At least two Glen Rock residents were conned into providing personal information to phone scammers – one of whom claimed to be from the IRS and two others who said they were Social Security agents who’d found a car registered to him at the Mexican border carrying 22 pounds of cocaine.
The purported agents told a 93-year-old borough man that documents that indicated it was his car were found in the abandoned vehicle, Police Chief Glen Ackermann said.
They also claimed that there was a warrant issued for his arrest and that he needed to confirm personal identification – which he unfortunately did, the chief said.
Ackermann explained that Social Security Administration agents investigate bogus benefit claims – not drug dealing.
Borough detectives were reviewing that case, along with that of a woman who said she got a call from a man claiming to be an IRS agent who told her that “she needed to pay money to not be arrested,” Ackermann said.
She, in turn, gave them her date of birth, Social Security number and other personal information before realizing that she was being scammed, he said.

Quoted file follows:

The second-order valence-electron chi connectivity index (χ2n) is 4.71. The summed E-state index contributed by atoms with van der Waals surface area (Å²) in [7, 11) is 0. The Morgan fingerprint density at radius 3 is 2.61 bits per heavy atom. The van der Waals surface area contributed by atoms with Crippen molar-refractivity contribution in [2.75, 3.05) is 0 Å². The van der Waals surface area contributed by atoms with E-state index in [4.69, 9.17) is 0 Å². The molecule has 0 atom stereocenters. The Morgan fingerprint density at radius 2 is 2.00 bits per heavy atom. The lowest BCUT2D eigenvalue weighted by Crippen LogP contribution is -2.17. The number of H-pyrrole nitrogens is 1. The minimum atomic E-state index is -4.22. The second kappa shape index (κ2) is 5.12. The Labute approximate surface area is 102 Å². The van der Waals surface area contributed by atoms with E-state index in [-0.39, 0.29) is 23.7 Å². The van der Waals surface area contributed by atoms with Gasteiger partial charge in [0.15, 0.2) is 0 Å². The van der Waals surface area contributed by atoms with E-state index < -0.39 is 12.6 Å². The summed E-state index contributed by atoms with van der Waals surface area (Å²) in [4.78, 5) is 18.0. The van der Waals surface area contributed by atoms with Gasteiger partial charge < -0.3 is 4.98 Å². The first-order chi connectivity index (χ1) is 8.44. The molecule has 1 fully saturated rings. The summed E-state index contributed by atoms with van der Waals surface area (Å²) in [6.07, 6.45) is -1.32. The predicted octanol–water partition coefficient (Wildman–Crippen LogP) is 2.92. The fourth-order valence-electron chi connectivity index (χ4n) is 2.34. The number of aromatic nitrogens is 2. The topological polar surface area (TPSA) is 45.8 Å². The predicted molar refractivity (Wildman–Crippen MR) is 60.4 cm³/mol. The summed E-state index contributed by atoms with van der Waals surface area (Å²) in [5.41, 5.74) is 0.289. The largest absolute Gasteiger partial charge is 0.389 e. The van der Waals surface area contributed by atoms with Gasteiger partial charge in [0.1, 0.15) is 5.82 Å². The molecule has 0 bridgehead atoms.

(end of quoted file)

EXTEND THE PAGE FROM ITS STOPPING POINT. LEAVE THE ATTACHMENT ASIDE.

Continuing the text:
“IRS phone scams are increasingly more frequent,” the chief said.
What people should know, he said, is that most times the IRS “initiates most contacts through regular mail delivered by the United States Postal Service.
“There are special circumstances in which the IRS will call or come to a home or business, such as when a taxpayer has an overdue tax bill, to secure a delinquent tax return or a delinquent employment tax payment, or to tour a business as part of an audit or during criminal investigations,” Ackermann said.
But these aren’t often, he said.
Even then, the chief emphasized, taxpayers will first receive notices in the mail.
As Ackermann noted, the IRS will NEVER:
• Call to demand immediate payment using a specific payment method such as a prepaid debit card, gift card or wire transfer. Generally, the IRS will first mail a bill to any taxpayer who owes taxes:
• Demand that you pay taxes without the opportunity to question or appeal the amount they claim that you owe:
• Threaten to bring in local police, immigration officers or other law-enforcement to have you arrested for not paying.
The IRS also cannot revoke your driver’s license, business licenses, or immigration status, the chief added.
“Threats like these are common tactics scam artists use to trick victims into buying into their schemes,” he said.
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